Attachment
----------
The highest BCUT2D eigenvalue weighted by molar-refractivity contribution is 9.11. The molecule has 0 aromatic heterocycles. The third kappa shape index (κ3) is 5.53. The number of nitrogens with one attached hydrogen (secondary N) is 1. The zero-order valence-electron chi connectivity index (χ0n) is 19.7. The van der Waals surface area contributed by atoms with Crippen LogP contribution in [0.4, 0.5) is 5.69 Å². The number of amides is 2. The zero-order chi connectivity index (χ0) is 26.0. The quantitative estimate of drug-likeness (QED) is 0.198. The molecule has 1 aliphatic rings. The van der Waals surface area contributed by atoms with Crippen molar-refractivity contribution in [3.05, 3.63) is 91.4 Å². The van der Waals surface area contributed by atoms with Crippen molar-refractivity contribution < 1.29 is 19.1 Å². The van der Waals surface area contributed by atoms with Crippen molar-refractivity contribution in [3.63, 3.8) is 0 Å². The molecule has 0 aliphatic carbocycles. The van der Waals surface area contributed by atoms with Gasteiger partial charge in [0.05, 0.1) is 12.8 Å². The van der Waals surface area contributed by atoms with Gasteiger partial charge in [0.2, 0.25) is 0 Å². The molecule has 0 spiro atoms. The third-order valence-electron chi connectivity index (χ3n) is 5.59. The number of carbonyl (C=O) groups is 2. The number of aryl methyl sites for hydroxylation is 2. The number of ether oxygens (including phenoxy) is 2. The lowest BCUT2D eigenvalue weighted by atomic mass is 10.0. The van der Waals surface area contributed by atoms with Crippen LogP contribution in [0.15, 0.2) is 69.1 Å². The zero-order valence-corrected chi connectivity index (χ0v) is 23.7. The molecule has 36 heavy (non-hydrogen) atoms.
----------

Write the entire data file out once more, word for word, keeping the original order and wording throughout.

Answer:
The highest BCUT2D eigenvalue weighted by molar-refractivity contribution is 9.11. The molecule has 0 aromatic heterocycles. The third kappa shape index (κ3) is 5.53. The number of nitrogens with one attached hydrogen (secondary N) is 1. The zero-order valence-electron chi connectivity index (χ0n) is 19.7. The van der Waals surface area contributed by atoms with Crippen LogP contribution in [0.4, 0.5) is 5.69 Å². The number of amides is 2. The zero-order chi connectivity index (χ0) is 26.0. The quantitative estimate of drug-likeness (QED) is 0.198. The molecule has 1 aliphatic rings. The van der Waals surface area contributed by atoms with Crippen molar-refractivity contribution in [3.05, 3.63) is 91.4 Å². The van der Waals surface area contributed by atoms with Crippen molar-refractivity contribution < 1.29 is 19.1 Å². The van der Waals surface area contributed by atoms with Crippen molar-refractivity contribution in [3.63, 3.8) is 0 Å². The molecule has 0 aliphatic carbocycles. The van der Waals surface area contributed by atoms with Gasteiger partial charge in [0.05, 0.1) is 12.8 Å². The van der Waals surface area contributed by atoms with Gasteiger partial charge in [0.2, 0.25) is 0 Å². The molecule has 0 spiro atoms. The third-order valence-electron chi connectivity index (χ3n) is 5.59. The number of carbonyl (C=O) groups is 2. The number of aryl methyl sites for hydroxylation is 2. The number of ether oxygens (including phenoxy) is 2. The lowest BCUT2D eigenvalue weighted by atomic mass is 10.0. The van der Waals surface area contributed by atoms with Crippen LogP contribution in [0.15, 0.2) is 69.1 Å². The zero-order valence-corrected chi connectivity index (χ0v) is 23.7. The molecule has 36 heavy (non-hydrogen) atoms.